I smear the lubricant on all of the oring and then put it back in the groove ( after checking that the groove / seat for it isn't damaged ).
Fill keg to near full and then put some gas in if you hear leaking / see bubbling tighten a bit more. If the lid is bulging up a lot that means the pressure is quite high and would be too high for serving, but get a gauge for that assessment.
The ptfe tape will only make the lid do up a bit easier as it's nice and smooth, the lid and oring make the air tight seal and the threads just hold it in position.
I've managed to pressurise one of my KK with the PTFE tape, more vaseline and really tightening the lid. It's got old brew in so i'll be chucking it away to start a fresh brew.

Can I ask another novice question. When I move the beer from the fermenter to the KK how can i be 100% sure that it's pressurised at this stage. I obviously don't want to wait a couple of weeks for the beer to create pressure in the KK.

Would it be sensible to insert some Co2 straightaway to ensure it's holding pressure?
 

Nottsbeer

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I've managed to pressurise one of my KK with the PTFE tape, more vaseline and really tightening the lid. It's got old brew in so i'll be chucking it away to start a fresh brew.

Can I ask another novice question. When I move the beer from the fermenter to the KK how can i be 100% sure that it's pressurised at this stage. I obviously don't want to wait a couple of weeks for the beer to create pressure in the KK.

Would it be sensible to insert some Co2 straightaway to ensure it's holding pressure?
Hi Donny, when I used to use these I would just prime and get the lid tight. If I was using them now I would fit a pressure guage as outlined in the previous threads (see the threads on barrels). It looks easy to fit and will give you peace of mind regarding leaks. Glad to hear you have sorted one barrel 👍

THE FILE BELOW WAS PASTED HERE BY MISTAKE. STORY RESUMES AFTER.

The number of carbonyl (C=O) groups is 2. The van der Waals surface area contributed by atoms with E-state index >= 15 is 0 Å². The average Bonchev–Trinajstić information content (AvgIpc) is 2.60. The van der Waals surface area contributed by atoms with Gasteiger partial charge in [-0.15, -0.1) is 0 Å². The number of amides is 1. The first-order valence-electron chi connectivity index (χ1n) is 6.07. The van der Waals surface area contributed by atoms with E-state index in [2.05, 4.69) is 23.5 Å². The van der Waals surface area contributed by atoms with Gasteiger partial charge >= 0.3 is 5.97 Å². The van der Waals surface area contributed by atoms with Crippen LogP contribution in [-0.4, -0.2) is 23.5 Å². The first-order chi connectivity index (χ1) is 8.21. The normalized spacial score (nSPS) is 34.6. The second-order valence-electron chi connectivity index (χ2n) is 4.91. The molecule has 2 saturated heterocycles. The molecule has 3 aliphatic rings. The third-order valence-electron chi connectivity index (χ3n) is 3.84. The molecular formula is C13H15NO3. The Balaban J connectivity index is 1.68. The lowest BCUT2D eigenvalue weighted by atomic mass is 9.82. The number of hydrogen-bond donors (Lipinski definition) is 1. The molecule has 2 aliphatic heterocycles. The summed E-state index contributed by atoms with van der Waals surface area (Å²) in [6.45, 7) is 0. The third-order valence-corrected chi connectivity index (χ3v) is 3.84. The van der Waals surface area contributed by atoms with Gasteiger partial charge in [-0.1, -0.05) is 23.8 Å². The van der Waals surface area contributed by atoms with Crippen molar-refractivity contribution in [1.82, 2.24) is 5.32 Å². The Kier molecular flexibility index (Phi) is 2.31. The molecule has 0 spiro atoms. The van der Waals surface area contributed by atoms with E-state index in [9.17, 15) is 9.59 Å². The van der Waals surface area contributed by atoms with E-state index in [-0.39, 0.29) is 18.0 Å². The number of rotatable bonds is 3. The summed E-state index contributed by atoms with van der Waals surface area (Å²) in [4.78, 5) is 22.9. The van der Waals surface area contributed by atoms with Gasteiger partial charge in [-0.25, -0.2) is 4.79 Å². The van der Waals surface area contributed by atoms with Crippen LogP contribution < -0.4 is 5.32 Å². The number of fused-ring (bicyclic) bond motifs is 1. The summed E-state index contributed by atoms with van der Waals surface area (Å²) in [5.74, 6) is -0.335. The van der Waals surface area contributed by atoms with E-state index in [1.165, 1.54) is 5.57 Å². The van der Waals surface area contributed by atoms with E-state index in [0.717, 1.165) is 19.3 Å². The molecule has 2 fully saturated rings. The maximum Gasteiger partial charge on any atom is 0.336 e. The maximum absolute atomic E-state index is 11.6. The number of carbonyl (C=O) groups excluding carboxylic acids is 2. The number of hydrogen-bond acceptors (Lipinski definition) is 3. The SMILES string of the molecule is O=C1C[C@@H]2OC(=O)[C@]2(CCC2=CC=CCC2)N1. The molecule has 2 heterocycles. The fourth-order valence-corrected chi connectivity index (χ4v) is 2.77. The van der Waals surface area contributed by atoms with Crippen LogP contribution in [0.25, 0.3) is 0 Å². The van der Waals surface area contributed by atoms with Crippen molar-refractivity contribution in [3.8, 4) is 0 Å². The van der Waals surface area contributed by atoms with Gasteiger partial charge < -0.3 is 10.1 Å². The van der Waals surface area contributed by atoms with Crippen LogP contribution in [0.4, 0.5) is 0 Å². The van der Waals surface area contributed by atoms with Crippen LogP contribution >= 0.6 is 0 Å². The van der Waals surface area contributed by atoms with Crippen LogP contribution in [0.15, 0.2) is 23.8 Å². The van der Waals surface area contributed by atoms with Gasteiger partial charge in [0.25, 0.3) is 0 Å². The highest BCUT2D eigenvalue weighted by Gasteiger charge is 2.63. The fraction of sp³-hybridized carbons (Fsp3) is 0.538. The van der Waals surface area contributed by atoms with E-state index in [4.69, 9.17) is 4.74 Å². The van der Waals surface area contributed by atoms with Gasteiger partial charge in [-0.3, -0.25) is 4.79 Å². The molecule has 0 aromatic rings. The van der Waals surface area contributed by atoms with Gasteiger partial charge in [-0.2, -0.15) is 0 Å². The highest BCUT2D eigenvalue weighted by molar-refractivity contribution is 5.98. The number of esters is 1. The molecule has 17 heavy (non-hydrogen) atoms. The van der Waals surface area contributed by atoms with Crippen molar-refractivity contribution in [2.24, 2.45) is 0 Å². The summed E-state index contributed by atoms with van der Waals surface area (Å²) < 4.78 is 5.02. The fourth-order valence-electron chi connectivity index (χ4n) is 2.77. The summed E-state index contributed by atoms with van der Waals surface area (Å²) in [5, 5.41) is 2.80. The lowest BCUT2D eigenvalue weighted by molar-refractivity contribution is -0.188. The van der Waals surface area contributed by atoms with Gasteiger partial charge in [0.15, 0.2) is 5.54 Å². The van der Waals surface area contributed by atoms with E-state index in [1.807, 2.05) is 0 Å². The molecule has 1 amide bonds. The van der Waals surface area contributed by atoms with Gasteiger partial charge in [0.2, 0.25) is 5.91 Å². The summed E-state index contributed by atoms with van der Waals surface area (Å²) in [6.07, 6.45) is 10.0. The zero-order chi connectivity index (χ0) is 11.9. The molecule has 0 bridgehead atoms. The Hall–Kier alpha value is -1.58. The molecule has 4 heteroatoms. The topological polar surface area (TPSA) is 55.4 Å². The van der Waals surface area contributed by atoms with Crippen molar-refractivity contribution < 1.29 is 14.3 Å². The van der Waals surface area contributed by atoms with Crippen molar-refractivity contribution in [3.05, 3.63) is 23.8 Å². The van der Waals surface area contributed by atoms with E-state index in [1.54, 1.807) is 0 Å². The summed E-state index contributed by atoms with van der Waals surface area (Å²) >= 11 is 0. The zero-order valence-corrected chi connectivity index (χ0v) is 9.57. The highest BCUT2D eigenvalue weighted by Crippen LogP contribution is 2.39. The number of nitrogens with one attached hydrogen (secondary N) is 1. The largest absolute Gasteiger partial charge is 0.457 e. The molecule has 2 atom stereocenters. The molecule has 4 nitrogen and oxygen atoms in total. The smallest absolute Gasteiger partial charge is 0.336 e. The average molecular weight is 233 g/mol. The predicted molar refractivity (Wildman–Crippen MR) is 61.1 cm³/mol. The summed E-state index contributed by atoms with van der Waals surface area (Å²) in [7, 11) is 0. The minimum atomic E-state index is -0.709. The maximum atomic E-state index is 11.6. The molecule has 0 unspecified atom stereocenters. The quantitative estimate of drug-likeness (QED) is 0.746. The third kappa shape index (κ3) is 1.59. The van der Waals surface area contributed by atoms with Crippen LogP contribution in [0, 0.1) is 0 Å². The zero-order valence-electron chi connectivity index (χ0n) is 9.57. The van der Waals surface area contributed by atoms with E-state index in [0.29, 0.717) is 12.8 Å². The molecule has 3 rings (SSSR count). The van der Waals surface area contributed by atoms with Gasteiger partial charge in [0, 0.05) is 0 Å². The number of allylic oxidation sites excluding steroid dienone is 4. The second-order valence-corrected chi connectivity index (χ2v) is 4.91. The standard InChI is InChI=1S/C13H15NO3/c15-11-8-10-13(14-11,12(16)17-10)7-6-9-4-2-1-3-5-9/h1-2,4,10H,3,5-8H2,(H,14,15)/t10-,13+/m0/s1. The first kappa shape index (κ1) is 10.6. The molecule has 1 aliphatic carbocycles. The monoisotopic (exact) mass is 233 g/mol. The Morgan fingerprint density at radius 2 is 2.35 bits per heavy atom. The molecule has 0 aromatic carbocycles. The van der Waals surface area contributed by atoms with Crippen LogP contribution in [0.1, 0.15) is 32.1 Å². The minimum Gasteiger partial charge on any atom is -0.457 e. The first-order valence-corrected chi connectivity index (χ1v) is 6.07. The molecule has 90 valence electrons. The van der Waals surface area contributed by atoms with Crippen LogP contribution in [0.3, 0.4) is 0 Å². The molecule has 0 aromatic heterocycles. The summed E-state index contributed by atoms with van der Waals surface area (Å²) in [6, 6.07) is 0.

Nottsbeer

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You can also buy something already made if you want.
 

RoomWithABrew

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@DonnyOwl
Progress which is good news.
Yes I think it's a good plan of yours to fill the KK and then put some gas in. As we have mentioned a gauge, or a corney bulkhead gas post and gauge really useful. I'd get a gauge that works in the 0 to 15 psi range it'll be more accurate. Other advantage of the gas post is you can fit a spunding valve onto it, so as secondary ferment occurs you can vent pressure to your desired level.

Have attached picture of my KK lid with post on, still using gas injector port at the moment for old times sake and I have the cylinders, but will move if needed to gas in thru corney post. Also picture with the spunding valve on as it's only a week into secondary.
I will then probably take out the original gas inject connector for the HB and replace it with a liquid corney bulkhead and fit the floating dip tube to that. It will allow me to do closed transfers from pressure barrel if needed.
IMG_20210915_091130.jpgIMG_20210915_091411.jpg
 

Stevieboy

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Could I just point out that the PTFE tape round the barrel lid thread is a complete red herring. That is not where the seal is made. The seal is made between the lid and the o-ring and the top of the barrel.

Use a flat sanding block and fine paper to flatten the top of your barrel to remove the imperfections, and vaseline under and over the o-ring.